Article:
Apparently, Disney put out a Haunted Mansion movie that nobody went to see… in the middle of July. If the Mouse doesn’t wait until October to sell its spooky mansion story, I can probably explore the subject too!
What Was the First Haunted House?
I don’t think it is possible to put a date on the exact moment humans started to believe in ghosts and other types of folkloric tales of the sort. It’s part of every culture. But we apparently can talk about the first documented tale of a haunted house!
One of the first documented cases of a haunted house dates back to ancient Rome. Pliny the Younger, a Roman author and jurist, described a haunted home in Athens in a letter written in the first century AD. Pliny’s letter, known as “Epistulae,” tells a narrative given to him by Athenodorus, a philosopher who formerly resided in the haunted villa.
According to the legend, a spectral spirit haunted the Athens villa every night, appearing, making weird noises, and frightening anyone who saw it. Athenodorus made the decision to spend the night in the villa to look into the haunting since he was curious. He saw the apparition throughout the night and noticed that it appeared to be attempting to get his attention.
When Athenodorus pursued the spectral figure outside, it eventually guided him to a location in the courtyard before dissipating. Athenodorus marked the location and let the authorities know the following day. The remains of a guy who had been buried there were supposedly found after excavations were conducted there. After they properly buried him, the hauntings stopped.
This story is one of the oldest known examples of a haunted house in historical literature, but the idea of haunted places and ghostly encounters certainly predates written records.
Who thought of building a haunted house to scare people?
Today, when we talk about haunted houses, we first think about the fun attractions to explore on a scary night. The idea is not a modern one at this point. Inspired by the wax museums that offered ghastly recreations of human horrors that were popular during the Victorian era, the first commercial horror attractions of this type appeared around 1915.
It was the Orton and Spooner Ghost House, which opened in 1915 in Liphook, England as part of an Edwardian fair. The manager, a man called Patrick Collins, constructed what he called the “Haunted Cottage.” The floor and the walls vibrate, air comes from below, and ghastly sounds make for a short, but scary walk in the dark. The “house” was approximately the size of a train car. All of that is powered by steam–and that’s why you can visit it at The Hollycombe collection.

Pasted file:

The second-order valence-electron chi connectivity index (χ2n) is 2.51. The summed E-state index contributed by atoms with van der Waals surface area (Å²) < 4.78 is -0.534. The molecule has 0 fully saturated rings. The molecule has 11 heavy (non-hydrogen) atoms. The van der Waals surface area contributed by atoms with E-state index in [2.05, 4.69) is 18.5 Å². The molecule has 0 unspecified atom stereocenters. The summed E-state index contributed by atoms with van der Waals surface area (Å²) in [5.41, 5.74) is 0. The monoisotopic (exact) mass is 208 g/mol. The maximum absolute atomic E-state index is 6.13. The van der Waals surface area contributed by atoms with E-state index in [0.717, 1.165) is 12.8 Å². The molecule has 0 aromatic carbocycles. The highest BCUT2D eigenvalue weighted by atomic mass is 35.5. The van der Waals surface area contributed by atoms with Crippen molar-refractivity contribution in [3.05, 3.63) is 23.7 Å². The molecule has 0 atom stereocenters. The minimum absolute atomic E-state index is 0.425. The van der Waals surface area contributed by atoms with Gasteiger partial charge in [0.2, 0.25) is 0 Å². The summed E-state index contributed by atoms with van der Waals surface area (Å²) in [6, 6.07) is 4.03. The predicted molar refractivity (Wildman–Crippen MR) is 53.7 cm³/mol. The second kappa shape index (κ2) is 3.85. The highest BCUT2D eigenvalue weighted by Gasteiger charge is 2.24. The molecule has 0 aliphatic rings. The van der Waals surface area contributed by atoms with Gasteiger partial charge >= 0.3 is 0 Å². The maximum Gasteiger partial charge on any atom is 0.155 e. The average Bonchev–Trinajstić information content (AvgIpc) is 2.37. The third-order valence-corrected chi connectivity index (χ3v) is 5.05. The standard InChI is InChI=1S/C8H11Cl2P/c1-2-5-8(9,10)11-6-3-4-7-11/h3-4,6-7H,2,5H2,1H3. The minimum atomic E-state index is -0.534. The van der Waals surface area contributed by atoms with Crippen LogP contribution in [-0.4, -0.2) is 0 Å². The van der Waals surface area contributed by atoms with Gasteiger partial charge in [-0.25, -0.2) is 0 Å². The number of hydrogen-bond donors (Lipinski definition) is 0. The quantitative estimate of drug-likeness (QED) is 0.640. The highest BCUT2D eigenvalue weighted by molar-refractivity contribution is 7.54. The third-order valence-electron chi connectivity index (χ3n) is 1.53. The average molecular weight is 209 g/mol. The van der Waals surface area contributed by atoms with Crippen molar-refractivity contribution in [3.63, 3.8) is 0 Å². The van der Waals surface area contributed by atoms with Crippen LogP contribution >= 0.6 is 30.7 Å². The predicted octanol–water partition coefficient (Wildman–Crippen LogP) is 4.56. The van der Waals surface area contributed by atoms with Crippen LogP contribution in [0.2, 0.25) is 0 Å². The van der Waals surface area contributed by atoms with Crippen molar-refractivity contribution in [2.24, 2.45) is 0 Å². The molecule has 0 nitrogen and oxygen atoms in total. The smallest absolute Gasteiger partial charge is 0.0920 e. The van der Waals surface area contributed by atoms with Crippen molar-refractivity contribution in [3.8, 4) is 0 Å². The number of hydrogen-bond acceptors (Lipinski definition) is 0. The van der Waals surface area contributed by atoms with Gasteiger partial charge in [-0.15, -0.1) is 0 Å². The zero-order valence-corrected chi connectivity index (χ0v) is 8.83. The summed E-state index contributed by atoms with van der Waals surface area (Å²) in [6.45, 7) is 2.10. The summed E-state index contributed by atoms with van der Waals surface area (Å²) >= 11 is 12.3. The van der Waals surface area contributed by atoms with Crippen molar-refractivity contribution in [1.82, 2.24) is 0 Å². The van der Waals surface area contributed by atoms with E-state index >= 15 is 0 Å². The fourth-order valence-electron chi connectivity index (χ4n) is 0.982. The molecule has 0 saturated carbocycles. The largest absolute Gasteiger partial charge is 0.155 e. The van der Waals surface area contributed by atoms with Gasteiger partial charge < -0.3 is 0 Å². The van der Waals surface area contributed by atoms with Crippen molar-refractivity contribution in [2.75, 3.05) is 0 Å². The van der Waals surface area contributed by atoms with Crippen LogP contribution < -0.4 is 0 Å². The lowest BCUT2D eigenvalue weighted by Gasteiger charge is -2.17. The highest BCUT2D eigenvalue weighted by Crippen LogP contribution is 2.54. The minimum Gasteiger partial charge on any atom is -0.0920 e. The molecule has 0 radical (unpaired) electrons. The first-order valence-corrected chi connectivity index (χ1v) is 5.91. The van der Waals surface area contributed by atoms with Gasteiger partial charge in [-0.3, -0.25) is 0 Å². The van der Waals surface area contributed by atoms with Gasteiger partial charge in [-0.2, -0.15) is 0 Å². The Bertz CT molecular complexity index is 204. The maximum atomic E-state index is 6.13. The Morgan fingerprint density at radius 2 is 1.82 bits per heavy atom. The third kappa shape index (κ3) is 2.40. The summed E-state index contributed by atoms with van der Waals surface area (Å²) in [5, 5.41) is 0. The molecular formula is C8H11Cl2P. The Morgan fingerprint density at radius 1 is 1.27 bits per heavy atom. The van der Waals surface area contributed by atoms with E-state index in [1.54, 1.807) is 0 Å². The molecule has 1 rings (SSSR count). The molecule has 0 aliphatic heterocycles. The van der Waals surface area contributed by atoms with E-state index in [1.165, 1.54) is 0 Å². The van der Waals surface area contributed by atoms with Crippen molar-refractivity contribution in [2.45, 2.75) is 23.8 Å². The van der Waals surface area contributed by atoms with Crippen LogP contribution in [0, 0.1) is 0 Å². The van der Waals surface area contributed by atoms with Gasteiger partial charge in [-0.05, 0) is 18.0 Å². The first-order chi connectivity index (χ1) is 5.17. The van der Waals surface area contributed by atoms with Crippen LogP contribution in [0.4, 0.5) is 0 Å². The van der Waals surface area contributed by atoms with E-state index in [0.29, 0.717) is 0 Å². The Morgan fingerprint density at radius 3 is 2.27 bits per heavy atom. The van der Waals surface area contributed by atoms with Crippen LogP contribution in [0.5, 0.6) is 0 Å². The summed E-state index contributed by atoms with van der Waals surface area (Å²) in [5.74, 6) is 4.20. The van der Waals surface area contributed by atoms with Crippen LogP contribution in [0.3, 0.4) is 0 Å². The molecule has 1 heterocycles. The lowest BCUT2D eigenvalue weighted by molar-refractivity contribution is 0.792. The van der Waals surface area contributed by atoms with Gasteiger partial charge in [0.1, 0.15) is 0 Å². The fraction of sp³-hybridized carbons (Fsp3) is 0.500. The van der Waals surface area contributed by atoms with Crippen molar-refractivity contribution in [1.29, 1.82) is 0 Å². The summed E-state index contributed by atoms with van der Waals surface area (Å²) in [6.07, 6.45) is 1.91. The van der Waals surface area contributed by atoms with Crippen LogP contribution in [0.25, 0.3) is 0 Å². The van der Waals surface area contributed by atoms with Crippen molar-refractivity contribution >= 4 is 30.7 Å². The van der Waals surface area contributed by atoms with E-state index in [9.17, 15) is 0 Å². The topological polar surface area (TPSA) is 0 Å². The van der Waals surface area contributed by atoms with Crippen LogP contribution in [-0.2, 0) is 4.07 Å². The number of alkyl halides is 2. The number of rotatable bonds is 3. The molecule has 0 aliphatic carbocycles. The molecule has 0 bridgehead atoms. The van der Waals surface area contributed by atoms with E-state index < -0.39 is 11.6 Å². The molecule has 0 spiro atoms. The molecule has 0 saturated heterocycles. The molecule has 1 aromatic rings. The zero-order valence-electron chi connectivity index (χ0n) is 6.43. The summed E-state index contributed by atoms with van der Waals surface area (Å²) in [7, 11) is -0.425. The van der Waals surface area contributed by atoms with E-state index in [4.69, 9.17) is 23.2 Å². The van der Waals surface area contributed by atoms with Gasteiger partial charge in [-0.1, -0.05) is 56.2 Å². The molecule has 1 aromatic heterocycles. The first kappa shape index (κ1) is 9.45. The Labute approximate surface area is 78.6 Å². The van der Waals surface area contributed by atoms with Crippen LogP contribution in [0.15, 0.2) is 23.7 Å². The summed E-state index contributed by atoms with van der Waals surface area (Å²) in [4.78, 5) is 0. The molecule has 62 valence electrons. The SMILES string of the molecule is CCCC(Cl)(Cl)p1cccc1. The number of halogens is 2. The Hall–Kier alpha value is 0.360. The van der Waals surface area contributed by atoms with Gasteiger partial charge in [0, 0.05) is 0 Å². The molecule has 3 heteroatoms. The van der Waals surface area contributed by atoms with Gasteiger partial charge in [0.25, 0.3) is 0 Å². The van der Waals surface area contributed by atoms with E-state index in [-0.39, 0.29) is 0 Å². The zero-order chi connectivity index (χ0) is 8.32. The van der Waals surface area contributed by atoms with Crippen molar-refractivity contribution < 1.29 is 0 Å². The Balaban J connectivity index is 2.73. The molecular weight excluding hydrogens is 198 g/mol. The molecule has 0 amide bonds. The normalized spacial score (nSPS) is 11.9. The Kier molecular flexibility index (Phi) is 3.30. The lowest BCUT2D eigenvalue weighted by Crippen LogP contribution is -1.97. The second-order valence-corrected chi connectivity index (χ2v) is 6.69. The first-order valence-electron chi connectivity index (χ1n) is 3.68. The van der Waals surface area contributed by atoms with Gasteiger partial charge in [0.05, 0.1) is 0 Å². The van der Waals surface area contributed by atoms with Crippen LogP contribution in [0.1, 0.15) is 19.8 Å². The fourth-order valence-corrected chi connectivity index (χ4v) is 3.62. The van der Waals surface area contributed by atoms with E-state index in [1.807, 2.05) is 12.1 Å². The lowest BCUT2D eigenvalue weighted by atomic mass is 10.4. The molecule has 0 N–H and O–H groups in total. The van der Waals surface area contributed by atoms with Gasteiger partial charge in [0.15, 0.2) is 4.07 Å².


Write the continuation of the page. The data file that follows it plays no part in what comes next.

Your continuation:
During the Great Depression era, Halloween became quite chaotic as the kids started to be more and more daring with their pranks and they went a bit too far on multiple occasions. As a way to respond to the growing problem, some cities thought about canceling the holiday. However, many communities began instead of organizing trick-or-treating, parties, and other activities. This led to the creation of “haunted houses” as a way to entertain the children. Those were not elaborate, but they did the trick.
The First Haunted House by Disney
It was not until Walt Disney entered the scene that the haunted house phenomenon truly became a cultural icon. The opening of Disneyland’s Haunted Mansion in 1969 marked an important turning point in the growth of haunted attractions. The concept had been approved nearly two decades before by Walt Disney, and the attraction was constructed in the spirit of the Evergreen House and the Winchester Mystery House.
It didn’t take long for Disneyland’s Haunted Mansion to become a huge hit. Over 82,000 individuals visited the attraction on the day it opened. The Grand Hall, a 90-foot-long ballroom scene with dancing ghouls during a birthday party, is one of its most recognizable aspects. Disney used Pepper’s ghost, a novel and intricate set of illusions that project and sculpt ghostly images using refracted light, to bring this scene to life.
The Haunted Mansion at Disneyland has a profound and far-reaching impact. Many professional haunters consider it to be the beginning of the haunted attraction industry. The success of Disneyland’s Haunted Mansion prompted others to build more intricate and immersive haunted houses, and it established a standard for the amount of inventiveness and invention that would come to be associated with the business.